Remember My Armenian Ancestors By Never Giving Up Your Weapons

Who, after all, speaks today of the annihilation of the Armenians? – Adolf Hitler 

In 1911 The Turks passed a national gun registration law with no apparent malicious intentions  beyond increasing public safety – an argument we’ve heard before. When the  Armenian genocide began in 1915, these gun registration lists were used to disarm the Armenian and other Christian populations.  When they came to slaughter us, we were helpless.

“Turkish Army battalions cordoned off entire towns and villages and did gun sweeps. Once disarmed, the official state violence visited against the Armenians ratcheted up to murderous levels. Typically, on town-wide sweeps, all of the men and boys were taken away by the Turkish soldiers, never to be seen or heard from again.”

We have no Auschwitz. No memorial exists for us.  Mention of the genocide is illegal and can get you shot in Turkey who deny it took place. They back Armenia’s enemies throughout the region, ensuring it’s isolation is complete. Iran is neutral without any intention of backup. We remain a diaspora of survivors scattered through the world.

Even those of us who remain in our homelands of thousands of years that were conquered by the Ottoman and Seljuk Turks and now make up modern Turkey are at risk of losing everything again. Our Muslim neighbors will desire to finish their conquest.   It will never stop haunting us.

A few years ago, Turkey’s president, Recep Tayyip Erdogan, threatened to “deport” the remaining Armenian citizens in Turkey. Last year, he called “allegations” that he had Armenian blood “ugly,” insisting he was a “purebred Turk.”

With a mere scoop of your hand you can find our remains, bones, and skulls in the Der Zor desert.  For Armenians who make the journey, it’s a painful one.  To this day, most of us can’t trace our family histories.  The Turks destroyed our churches where we kept our records of marriages and family tree – usually the first step when you want to remove the history of a people from the earth.

“My heart is like shattered homes and broken pillars thrown asunder . . . Wild birds will nest in our ruins . . . Let me throw myself into the water and be food for the fish’s babies . . . White waves lap upon the black sea about us and do not mix . . . In this melancholic, bewildered state, what can my darkened heart do?”   Lyrics translated by Armen Babamian from “Homeless” (Andouni), composed by Gomidas Vartabed in honor of Armenians broken and exiled by the Genocide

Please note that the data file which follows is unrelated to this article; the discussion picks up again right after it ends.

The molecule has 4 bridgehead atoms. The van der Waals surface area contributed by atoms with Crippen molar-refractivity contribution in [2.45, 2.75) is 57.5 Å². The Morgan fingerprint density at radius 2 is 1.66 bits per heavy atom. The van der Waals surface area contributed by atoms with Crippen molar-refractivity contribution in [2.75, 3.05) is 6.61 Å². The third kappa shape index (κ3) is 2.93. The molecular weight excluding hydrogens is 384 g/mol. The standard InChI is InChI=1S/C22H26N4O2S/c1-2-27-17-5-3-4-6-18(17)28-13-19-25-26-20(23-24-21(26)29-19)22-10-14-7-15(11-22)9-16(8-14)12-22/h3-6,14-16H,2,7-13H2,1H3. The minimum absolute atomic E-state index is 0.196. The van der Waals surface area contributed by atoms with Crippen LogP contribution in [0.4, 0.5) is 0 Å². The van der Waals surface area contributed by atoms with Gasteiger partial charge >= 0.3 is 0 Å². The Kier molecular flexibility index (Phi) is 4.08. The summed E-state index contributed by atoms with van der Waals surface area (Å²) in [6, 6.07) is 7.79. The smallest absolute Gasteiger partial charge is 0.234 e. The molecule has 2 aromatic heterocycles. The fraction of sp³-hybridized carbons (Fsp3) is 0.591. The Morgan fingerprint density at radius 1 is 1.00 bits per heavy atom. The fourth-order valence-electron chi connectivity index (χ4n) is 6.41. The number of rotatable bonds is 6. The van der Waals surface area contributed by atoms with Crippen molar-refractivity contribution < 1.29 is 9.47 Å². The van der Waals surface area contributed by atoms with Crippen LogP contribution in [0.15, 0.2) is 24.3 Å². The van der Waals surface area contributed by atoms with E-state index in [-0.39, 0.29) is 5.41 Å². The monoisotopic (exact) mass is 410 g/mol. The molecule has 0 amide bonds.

IF you want to remember and learn from the Armenian Genocide, make sure you are never fooled into supporting gun control, no matter the excuse.  You might be a protected class today, but tomorrow could hold you a criminal.  There was no one to come to our aid during the genocide.  Reports and coverage were suppressed as much as possible by The Young Turks, thus most of our destruction had already been completed by the end of World War One.  It wouldn’t just be us.

It happened to the Greeks, the Assyrians, the Copts, and countless others in the Middle East and Anatolia.  Islam became a unifying factor in those who wished for our genocide. Promises of virgins for those who killed Armenians in the name of Allah were given.  A headline from 1915 shouted the following, “The caliphate wages jihad against Christians. Victims are beheaded, crucified, and burned alive. Christian girls are sold into slavery. Centuries-old monuments are destroyed by jihadis.”

Of all the peoples of Christendom, our suffering and slaughter may be the worst, though the Greeks, Copts, Assyrians, Syrian Orthodox, Chaldeans, Lebanese, and other peoples of the middle east and northern Mesopotamia have suffered over the centuries under Islamic rule.  Of course we haven’t forgotten how the people of Balkans fared under their Ottoman rulers.  Even the local Muslims of the area lent their hand to murdering the Christians around them:

  The degree of extermination and the brutality of the massacres indicate extreme pent-up hatred on the popular level. Christians, the so-called gawur [also giaour or ghiaour] infidels, were killed in almost all sorts of situations. They were collected at the local town hall, walking in the streets, fleeing on the roads, at harvest, in the villages, in the caves and tunnels, in the caravanserais [an inn with a central courtyard], in the prisons, under torture, on the river rafts, on road repair gangs, on the way to be put on trial. There was no specific and technological way of carrying out the murders like the Nazis’ extermination camps. A common feature was those killed were unarmed, tied up, or otherwise defenseless.

All possible methods of killing were used: shooting, stabbing, stoning, crushing, throat cutting, throwing off of roofs, drowning, decapitation. Witnesses talk of seeing collections of ears and noses and of brigands boasting of their collections of female body parts. The perpetrators not only killed but humiliated the victimsIn several instances, decapitated heads of well-known Christians, such as Hanne Safar of Midyat and Ibrahim the Syriac priest of Sa’irt were used as footballsIn Derike, the Syriac Catholic priest Ibrahim Qrom had his beard torn off and was then forced to crawl on all fours with a tormentor on his back, while others kicked him, stabbed him, and finally cut him to pieces.